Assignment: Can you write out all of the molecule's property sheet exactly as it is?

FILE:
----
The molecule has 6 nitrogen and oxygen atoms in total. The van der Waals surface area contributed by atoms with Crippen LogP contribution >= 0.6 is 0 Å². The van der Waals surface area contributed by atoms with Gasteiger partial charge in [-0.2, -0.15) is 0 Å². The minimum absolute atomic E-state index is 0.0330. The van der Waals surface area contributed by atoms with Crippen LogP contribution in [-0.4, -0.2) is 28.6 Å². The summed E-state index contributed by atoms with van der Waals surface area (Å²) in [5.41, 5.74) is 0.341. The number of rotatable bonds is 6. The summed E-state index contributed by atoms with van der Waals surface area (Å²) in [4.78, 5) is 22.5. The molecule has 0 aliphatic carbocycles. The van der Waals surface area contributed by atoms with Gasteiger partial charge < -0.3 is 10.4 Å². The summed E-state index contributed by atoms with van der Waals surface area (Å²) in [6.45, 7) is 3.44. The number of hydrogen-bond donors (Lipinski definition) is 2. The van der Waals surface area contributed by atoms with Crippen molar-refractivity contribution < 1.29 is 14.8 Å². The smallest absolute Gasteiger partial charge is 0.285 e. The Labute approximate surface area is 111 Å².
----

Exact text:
The molecule has 6 nitrogen and oxygen atoms in total. The van der Waals surface area contributed by atoms with Crippen LogP contribution >= 0.6 is 0 Å². The van der Waals surface area contributed by atoms with Gasteiger partial charge in [-0.2, -0.15) is 0 Å². The minimum absolute atomic E-state index is 0.0330. The van der Waals surface area contributed by atoms with Crippen LogP contribution in [-0.4, -0.2) is 28.6 Å². The summed E-state index contributed by atoms with van der Waals surface area (Å²) in [5.41, 5.74) is 0.341. The number of rotatable bonds is 6. The summed E-state index contributed by atoms with van der Waals surface area (Å²) in [4.78, 5) is 22.5. The molecule has 0 aliphatic carbocycles. The van der Waals surface area contributed by atoms with Gasteiger partial charge < -0.3 is 10.4 Å². The summed E-state index contributed by atoms with van der Waals surface area (Å²) in [6.45, 7) is 3.44. The number of hydrogen-bond donors (Lipinski definition) is 2. The van der Waals surface area contributed by atoms with Crippen molar-refractivity contribution < 1.29 is 14.8 Å². The smallest absolute Gasteiger partial charge is 0.285 e. The Labute approximate surface area is 111 Å².